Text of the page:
Immediately after finishing Mockingjay, I picked up John Connolly’s The Book of Lost Things. Let me just say—wow. This is, without a doubt, my favorite book I’ve read in a while. Connolly’s novel takes World War II-era England, multiple fairy tales, the loss of a parent, and growing up, throws these topics into a mix, and then paints it with the sparkling gloss of a love for stories that any avid reader will adore.
Before beginning The Hunger Games series, one of my friends had cautioned that I would take issue with some of Collins’ writing. Perhaps this is why presentation was so much in the forefront of my mind while reading both authors’ works. Although I understand to some extent Collins’ style (re: audience, Katniss’ narrative voice), I still wondered how much better the series could have been if written differently. People say that’s the curse of seriously studying anything you love—it makes you more critical, considering different ways one could have done things. While The Hunger Games as a series presents an amazing story, and I have to credit Collins with a wonderful imagination, a story is just an idea until you tell it.
Although Connolly’s novel also does not come without its flaws, reading it immediately after Collins’ novels stirred this ponderation of ideas and presentation further. Collins’ idea may be more unique than Connolly’s, but I have always thought that a major part of writing is not dreaming up the newest storyline—post-Modernists would say that there are no new ideas. If we are to give this credence, then it is the presentation, the literary craft, that makes a story what it is. Perhaps there is a similar percentage to the old saying that talent, or ideas in this case, are 1% of the equation, where effort, or writing, are 99%.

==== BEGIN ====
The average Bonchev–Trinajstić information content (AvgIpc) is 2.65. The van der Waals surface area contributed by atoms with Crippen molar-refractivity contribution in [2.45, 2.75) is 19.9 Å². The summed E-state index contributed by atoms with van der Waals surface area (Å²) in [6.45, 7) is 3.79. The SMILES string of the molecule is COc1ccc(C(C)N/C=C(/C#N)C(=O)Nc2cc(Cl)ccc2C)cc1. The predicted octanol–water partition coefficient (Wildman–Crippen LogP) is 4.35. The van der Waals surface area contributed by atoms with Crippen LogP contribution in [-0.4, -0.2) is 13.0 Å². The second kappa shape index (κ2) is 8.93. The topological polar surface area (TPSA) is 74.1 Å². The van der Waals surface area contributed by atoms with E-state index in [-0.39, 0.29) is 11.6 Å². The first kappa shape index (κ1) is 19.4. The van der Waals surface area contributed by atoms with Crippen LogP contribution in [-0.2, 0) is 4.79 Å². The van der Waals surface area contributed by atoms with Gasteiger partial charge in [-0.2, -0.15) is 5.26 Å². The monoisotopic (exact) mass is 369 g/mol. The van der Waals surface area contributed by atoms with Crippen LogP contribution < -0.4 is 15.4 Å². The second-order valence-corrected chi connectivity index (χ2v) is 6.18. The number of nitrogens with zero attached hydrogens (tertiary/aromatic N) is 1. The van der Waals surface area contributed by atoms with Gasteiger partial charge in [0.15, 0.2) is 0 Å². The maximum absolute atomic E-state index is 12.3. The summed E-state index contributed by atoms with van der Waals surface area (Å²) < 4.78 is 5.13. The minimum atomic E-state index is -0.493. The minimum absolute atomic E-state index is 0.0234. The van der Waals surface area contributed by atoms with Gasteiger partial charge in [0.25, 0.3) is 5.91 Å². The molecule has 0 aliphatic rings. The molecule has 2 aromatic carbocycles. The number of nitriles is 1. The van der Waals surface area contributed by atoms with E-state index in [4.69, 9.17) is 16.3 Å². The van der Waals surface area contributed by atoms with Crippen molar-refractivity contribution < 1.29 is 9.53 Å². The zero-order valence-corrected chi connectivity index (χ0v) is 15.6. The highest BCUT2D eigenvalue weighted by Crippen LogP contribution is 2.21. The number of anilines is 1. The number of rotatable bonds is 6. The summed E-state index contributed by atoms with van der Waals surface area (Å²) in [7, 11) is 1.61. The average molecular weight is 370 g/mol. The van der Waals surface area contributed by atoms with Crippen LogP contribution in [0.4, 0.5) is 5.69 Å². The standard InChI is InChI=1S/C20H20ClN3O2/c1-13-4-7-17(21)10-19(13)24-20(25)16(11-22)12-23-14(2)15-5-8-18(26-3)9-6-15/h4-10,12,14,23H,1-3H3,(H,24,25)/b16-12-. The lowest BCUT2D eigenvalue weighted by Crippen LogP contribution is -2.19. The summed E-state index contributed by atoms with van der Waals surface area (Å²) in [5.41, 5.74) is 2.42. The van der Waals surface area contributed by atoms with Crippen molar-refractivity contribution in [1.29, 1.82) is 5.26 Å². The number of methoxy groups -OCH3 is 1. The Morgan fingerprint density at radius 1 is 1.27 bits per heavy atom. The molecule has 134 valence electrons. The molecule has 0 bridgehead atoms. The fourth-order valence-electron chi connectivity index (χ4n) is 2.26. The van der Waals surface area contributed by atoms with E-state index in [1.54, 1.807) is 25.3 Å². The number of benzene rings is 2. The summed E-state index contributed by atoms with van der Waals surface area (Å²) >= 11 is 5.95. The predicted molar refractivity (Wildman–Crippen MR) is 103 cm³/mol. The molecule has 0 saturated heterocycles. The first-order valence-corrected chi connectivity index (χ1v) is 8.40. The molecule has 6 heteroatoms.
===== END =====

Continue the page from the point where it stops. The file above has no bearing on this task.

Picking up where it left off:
Connolly’s novel presents one of those remarkable experiences I’m sure other readers have encountered where the author expresses a deeply felt sentiment one has carried for a long time. Near the beginning, he writes:
“Stories were different though: they came alive in the telling. Without a human voice to read them aloud, or a pair of wide eyes following them by flashlight beneath a blanket, they had no real existence in our world. They were like seeds in the beak of a bird, waiting to fall to earth, or the notes of a song laid out on a sheet, yearning for an instrument to bring their music into being. They lay dormant, hoping for the chance to emerge. Once someone started to read them, they could begin to change. They could take root in the imagination, and transform the reader. Stories wanted to be read… They needed it. It was the reason they forced themselves from their world into ours. They wanted us to give them life.”
While Connolly is writing about the reading aloud of stories, I also feel that he is referring to the initial crafting of tales, of bringing an idea into existence in the form of a story, novel, etc.
You can argue that Collins’ writing style in The Hunger Games either remains flat, or that it represents the narrator’s voice in an honest and character-appropriate manner; I can see both sides of this debate. As a reader, I appreciate good ideas, but as a writer I delight in the telling. It is the marrow within the bones, the frosting between the layers of the cake.
Have you read either of these novels? What did you think?
What are your ideas about ideas and presentation?